Soyuz MS-01 lands, Expedition 50 begins

 The Soyuz MS-01 capsule descends toward the ground over the Steppe of Kazakhstan. Photo Credit: Bill Ingalls / NASA

The Soyuz MS-01 capsule descends toward the ground over the Steppe of Kazakhstan. Photo Credit: Bill Ingalls / NASA

Three space-flyers boarded their Soyuz spacecraft, undocked, deorbited and landed back on Earth early Sunday morning local Kazakh time.

Soyuz MS-01 landed on the Steppe of Kazakhstan at 9:58 a.m. Oct. 30 (03:58 GMT / 11:58 p.m. EDT Oct. 29). Returning to Earth after 115 days in space were Russian cosmonaut Anatoly Ivanishin, Japanese astronaut Takuya Onishi and NASA astronaut Kate Rubins.

After handing over command of the International Space Station to NASA astronaut Shane Kimbrough Friday, at 5:12 p.m. EDT (21:12 GMT) Oct. 29, the returning trio shut the hatch to their spacecraft leaving behind Kimbrough and Russian cosmonauts Andrei Borisenko and Sergey Ryzhikov.

Three hours later, once the outbound crew undocked their Soyuz from the Rassvet module, Expedition 49 officially ended and Expedition 50 began.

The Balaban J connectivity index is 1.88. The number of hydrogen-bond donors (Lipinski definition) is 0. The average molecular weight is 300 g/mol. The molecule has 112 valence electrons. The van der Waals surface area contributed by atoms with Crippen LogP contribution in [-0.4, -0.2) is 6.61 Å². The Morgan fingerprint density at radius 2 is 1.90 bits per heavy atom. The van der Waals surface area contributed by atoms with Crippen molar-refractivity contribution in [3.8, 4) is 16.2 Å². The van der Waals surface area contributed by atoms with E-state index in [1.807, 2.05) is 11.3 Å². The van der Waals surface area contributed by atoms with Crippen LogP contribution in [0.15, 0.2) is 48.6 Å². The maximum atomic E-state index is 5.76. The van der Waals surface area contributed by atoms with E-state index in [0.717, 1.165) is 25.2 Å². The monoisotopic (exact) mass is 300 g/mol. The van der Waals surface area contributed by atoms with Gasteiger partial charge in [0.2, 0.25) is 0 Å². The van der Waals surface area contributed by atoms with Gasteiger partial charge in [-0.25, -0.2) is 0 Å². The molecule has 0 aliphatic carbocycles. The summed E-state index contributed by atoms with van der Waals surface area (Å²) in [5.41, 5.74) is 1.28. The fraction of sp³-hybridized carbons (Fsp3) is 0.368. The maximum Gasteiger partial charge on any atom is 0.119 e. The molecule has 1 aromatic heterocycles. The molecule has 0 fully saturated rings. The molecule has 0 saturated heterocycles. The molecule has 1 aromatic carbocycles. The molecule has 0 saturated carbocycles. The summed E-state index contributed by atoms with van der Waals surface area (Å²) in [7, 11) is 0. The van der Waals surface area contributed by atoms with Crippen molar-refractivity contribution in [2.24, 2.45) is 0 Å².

After performing two separation burns, the Soyuz left the vicinity of the ISS. Two hours later, at 11:06 p.m. EDT (03:06 GMT Oct. 30), the Soyuz performed a deorbit burn lasting 4 minutes, 37 seconds.

Just before hitting the top of the atmosphere, the Soyuz split into three pieces -- an Orbital Module, Descent Module and Propulsion Module. Only the Descent Module with the crew is designed to return to Earth intact.

At 11:44 EDT (03:44 GMT Oct. 30), after entering the atmosphere and slowing down sufficiently, the parachutes began to deploy to slow the craft down even more. Fourteen minutes later, the capsule touched down southeast of the town of Zhezkazgan.

Back on the ISS, after the Soyuz MS-01 crew left, the crew complement was reduced to three. In just a few weeks, Soyuz MS-03 will launch with NASA astronaut Peggy Whitson, Russian cosmonaut Oleg Novitskiy and European Space Agency astronaut Thomas Pesquet to join Expedition 50. Their launch is set for 3:20 p.m. EDT (20:20 GMT) Nov. 17 at Baikonur Cosmodrome in Kazakhstan.

Video courtesy of NASA

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Derek Richardson

I am a space geek who loves to write about space.

My passion for space ignited when I watched space shuttle Discovery leap to space on October 29, 1998. Today, this fervor has accelerated toward orbit and shows no signs of slowing down. After dabbling in math and engineering courses in college, I soon realized that my true calling was communicating to others about space exploration and spreading that passion.

Currently, I am a senior at Washburn University studying Mass Media with an emphasis in contemporary journalism. In addition to running Orbital Velocity, I write for the Washburn Review and am the Managing Editor for SpaceFlight Insider.